Opinion Extra

Op-ed: DOE offers path to long-overdue progress at Savannah River

The Savannah River Site near Aiken is home to deadly high-level nuclear waste
The Savannah River Site near Aiken is home to deadly high-level nuclear waste File photograph

For more than three decades, the federal government has been telling you about its plans to treat and remove the Cold War radioactive waste languishing at Department of Energy sites.

Historically, DOE has managed nearly all of this waste as high-level waste, or hlw, despite the fact that much of it is less radioactive. HLW requires a complex and costly process called vitrification, where the material is mixed with molten glass and then buried deep underground.

This one-size-fits-all approach by previous administrations has led to decades of delay and billions of dollars in maintenance costs, and left the waste trapped at DOE facilities in Washington, South Carolina, and Idaho without a permanent disposal solution.

Meanwhile, lower-level waste streams — with radioactivity levels similar to medical waste from the use of nuclear isotopes — have been routinely and safely disposed of in existing Nuclear Regulatory Commission or state-licensed commercial facilities for decades.

Different levels of waste should involve different management and disposal solutions. If we are ever to make meaningful, near-term progress on the removal of this waste from states where it has been stored for decades and appropriately disposed of elsewhere, we need to change our approach to the challenge.

Ron Socha, a cleanup coordinator at Savannah River Site, discusses how coal ash ponds are being cleaned out to prevent any contamination.

This administration is now proposing a responsible, science-driven solution that will finally open potential avenues for the safe treatment and removal of much of the lower-level waste currently housed near your community.

Following a period of public comment, DOE recently published a supplemental Federal Register notice laying out its new interpretation of what constitutes HLW. Going forward, reprocessing waste will be defined according to how radioactive it is, not just how it was made.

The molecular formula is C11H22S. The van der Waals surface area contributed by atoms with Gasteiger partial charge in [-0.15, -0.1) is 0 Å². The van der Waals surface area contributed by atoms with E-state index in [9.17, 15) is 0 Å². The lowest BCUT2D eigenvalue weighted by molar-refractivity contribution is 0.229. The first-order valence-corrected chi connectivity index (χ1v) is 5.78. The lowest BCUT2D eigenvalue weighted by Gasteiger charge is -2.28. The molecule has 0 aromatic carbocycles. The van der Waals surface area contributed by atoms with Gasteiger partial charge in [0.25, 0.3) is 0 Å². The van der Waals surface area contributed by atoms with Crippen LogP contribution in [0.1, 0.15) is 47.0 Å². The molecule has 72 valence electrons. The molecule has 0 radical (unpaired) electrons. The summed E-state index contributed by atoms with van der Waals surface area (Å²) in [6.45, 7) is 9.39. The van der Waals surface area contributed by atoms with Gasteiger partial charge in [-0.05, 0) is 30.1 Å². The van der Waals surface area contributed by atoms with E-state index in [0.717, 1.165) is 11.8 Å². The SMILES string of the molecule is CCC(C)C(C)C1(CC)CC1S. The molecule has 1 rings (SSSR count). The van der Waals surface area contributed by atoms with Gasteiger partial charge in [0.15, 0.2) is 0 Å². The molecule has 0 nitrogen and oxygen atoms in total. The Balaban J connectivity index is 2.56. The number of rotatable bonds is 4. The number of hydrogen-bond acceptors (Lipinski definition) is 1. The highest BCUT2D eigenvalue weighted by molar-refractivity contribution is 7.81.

So rather than just labeling all Cold War reprocessing waste as HLW, DOE will analyze each waste stream individually and dispose of it accordingly, with the goal of getting more of the lower-level radioactive waste out of South Carolina, Washington, and Idaho. DOE is starting with an analysis of material from the Savannah River Site, and any future analyses of other materials for potential disposal will involve a similar level of public involvement and engagement with stakeholders.

This new approach will not change or revise any current policies, legal requirements, permits or agreements with respect to HLW and how it is managed. Rather, it will allow for a case-by-case scientific analysis in accordance with NRC standards, to identify any less radioactive waste streams that may be classified as non-HLW. However, DOE will make no determinations about the application of this interpretation on any specific waste stream and its disposal without public involvement.

We expect that this new approach will offer more options to explore dealing with lower level waste in a safe, more efficient and environmentally responsible manner. But most importantly, it will lift generations-old barriers to the removal of this waste from DOE facilities so that your children and grandchildren aren’t left to deal with it.

We at DOE are looking forward to working with all elected officials, regulators and stakeholders on proposals to get lower level waste out of South Carolina, Washington, and Idaho, and disposed of once and for all.

If your goal is to get radioactive waste out of South Carolina quickly and efficiently while improving the public health and safety of our environment, this new interpretation should be viewed as long-overdue and welcome news.

Paul Dabbar is the Under Secretary for Science at the U.S. Department of Energy.
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